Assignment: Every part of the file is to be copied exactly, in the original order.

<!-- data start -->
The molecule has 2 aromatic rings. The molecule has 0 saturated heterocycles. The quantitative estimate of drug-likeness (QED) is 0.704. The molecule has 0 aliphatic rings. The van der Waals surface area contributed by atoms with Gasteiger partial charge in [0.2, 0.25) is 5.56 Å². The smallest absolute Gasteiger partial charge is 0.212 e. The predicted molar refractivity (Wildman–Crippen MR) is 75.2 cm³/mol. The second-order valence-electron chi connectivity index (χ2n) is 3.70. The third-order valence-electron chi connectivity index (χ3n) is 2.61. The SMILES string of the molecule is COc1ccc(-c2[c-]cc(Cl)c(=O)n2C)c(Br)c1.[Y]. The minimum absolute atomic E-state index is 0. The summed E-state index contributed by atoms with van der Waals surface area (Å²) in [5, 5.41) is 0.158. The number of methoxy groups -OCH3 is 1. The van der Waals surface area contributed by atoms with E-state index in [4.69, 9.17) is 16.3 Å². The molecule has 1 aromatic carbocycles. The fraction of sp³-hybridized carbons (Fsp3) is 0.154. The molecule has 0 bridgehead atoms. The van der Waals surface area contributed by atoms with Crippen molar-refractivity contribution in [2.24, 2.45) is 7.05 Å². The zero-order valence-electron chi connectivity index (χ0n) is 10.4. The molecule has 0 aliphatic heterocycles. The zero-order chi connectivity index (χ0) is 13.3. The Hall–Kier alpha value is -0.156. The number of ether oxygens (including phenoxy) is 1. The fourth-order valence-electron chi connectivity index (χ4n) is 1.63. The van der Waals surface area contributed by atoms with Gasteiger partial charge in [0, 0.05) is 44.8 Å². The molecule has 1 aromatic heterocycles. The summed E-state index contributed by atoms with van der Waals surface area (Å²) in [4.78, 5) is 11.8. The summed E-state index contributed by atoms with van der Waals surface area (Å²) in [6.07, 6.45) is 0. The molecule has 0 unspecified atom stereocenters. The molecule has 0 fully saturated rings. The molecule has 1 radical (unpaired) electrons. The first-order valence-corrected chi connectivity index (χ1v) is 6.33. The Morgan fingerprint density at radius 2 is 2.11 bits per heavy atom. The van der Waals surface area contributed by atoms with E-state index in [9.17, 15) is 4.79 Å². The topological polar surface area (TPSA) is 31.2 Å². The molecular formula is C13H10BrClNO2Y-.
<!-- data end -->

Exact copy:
The molecule has 2 aromatic rings. The molecule has 0 saturated heterocycles. The quantitative estimate of drug-likeness (QED) is 0.704. The molecule has 0 aliphatic rings. The van der Waals surface area contributed by atoms with Gasteiger partial charge in [0.2, 0.25) is 5.56 Å². The smallest absolute Gasteiger partial charge is 0.212 e. The predicted molar refractivity (Wildman–Crippen MR) is 75.2 cm³/mol. The second-order valence-electron chi connectivity index (χ2n) is 3.70. The third-order valence-electron chi connectivity index (χ3n) is 2.61. The SMILES string of the molecule is COc1ccc(-c2[c-]cc(Cl)c(=O)n2C)c(Br)c1.[Y]. The minimum absolute atomic E-state index is 0. The summed E-state index contributed by atoms with van der Waals surface area (Å²) in [5, 5.41) is 0.158. The number of methoxy groups -OCH3 is 1. The van der Waals surface area contributed by atoms with E-state index in [4.69, 9.17) is 16.3 Å². The molecule has 1 aromatic carbocycles. The fraction of sp³-hybridized carbons (Fsp3) is 0.154. The molecule has 0 bridgehead atoms. The van der Waals surface area contributed by atoms with Crippen molar-refractivity contribution in [2.24, 2.45) is 7.05 Å². The zero-order valence-electron chi connectivity index (χ0n) is 10.4. The molecule has 0 aliphatic heterocycles. The zero-order chi connectivity index (χ0) is 13.3. The Hall–Kier alpha value is -0.156. The number of ether oxygens (including phenoxy) is 1. The fourth-order valence-electron chi connectivity index (χ4n) is 1.63. The van der Waals surface area contributed by atoms with Gasteiger partial charge in [0, 0.05) is 44.8 Å². The molecule has 1 aromatic heterocycles. The summed E-state index contributed by atoms with van der Waals surface area (Å²) in [4.78, 5) is 11.8. The summed E-state index contributed by atoms with van der Waals surface area (Å²) in [6.07, 6.45) is 0. The molecule has 0 unspecified atom stereocenters. The molecule has 0 fully saturated rings. The molecule has 1 radical (unpaired) electrons. The first-order valence-corrected chi connectivity index (χ1v) is 6.33. The Morgan fingerprint density at radius 2 is 2.11 bits per heavy atom. The van der Waals surface area contributed by atoms with E-state index in [9.17, 15) is 4.79 Å². The topological polar surface area (TPSA) is 31.2 Å². The molecular formula is C13H10BrClNO2Y-.